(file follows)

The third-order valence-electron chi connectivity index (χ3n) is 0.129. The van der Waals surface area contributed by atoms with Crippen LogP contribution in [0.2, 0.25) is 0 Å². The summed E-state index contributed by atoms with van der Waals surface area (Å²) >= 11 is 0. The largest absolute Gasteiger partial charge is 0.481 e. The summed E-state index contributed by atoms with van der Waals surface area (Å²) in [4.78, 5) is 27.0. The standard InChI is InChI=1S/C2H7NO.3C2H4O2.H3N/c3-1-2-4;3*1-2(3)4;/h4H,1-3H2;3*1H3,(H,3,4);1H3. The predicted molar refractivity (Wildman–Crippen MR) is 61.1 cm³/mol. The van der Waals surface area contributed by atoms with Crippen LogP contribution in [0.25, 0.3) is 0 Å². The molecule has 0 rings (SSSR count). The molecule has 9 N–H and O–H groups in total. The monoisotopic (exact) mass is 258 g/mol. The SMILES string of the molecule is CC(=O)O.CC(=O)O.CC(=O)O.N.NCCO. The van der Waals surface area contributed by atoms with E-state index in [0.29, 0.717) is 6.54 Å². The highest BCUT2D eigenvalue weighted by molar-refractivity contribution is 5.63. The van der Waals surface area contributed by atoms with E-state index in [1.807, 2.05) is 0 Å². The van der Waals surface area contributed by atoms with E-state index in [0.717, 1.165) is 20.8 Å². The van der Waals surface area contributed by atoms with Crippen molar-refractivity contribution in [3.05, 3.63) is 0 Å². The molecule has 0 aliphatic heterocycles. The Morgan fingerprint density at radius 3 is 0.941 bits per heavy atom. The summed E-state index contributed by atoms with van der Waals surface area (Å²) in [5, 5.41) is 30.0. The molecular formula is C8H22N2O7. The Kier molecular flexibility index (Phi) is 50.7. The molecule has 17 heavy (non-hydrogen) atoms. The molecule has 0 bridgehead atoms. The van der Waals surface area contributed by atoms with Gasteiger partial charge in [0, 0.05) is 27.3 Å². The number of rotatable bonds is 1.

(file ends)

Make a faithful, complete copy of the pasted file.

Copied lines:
The third-order valence-electron chi connectivity index (χ3n) is 0.129. The van der Waals surface area contributed by atoms with Crippen LogP contribution in [0.2, 0.25) is 0 Å². The summed E-state index contributed by atoms with van der Waals surface area (Å²) >= 11 is 0. The largest absolute Gasteiger partial charge is 0.481 e. The summed E-state index contributed by atoms with van der Waals surface area (Å²) in [4.78, 5) is 27.0. The standard InChI is InChI=1S/C2H7NO.3C2H4O2.H3N/c3-1-2-4;3*1-2(3)4;/h4H,1-3H2;3*1H3,(H,3,4);1H3. The predicted molar refractivity (Wildman–Crippen MR) is 61.1 cm³/mol. The van der Waals surface area contributed by atoms with Crippen LogP contribution in [0.25, 0.3) is 0 Å². The molecule has 0 rings (SSSR count). The molecule has 9 N–H and O–H groups in total. The monoisotopic (exact) mass is 258 g/mol. The SMILES string of the molecule is CC(=O)O.CC(=O)O.CC(=O)O.N.NCCO. The van der Waals surface area contributed by atoms with E-state index in [0.29, 0.717) is 6.54 Å². The highest BCUT2D eigenvalue weighted by molar-refractivity contribution is 5.63. The van der Waals surface area contributed by atoms with E-state index in [1.807, 2.05) is 0 Å². The van der Waals surface area contributed by atoms with E-state index in [0.717, 1.165) is 20.8 Å². The van der Waals surface area contributed by atoms with Crippen molar-refractivity contribution in [3.05, 3.63) is 0 Å². The molecule has 0 aliphatic heterocycles. The Morgan fingerprint density at radius 3 is 0.941 bits per heavy atom. The summed E-state index contributed by atoms with van der Waals surface area (Å²) in [5, 5.41) is 30.0. The molecular formula is C8H22N2O7. The Kier molecular flexibility index (Phi) is 50.7. The molecule has 17 heavy (non-hydrogen) atoms. The molecule has 0 bridgehead atoms. The van der Waals surface area contributed by atoms with Gasteiger partial charge in [0, 0.05) is 27.3 Å². The number of rotatable bonds is 1.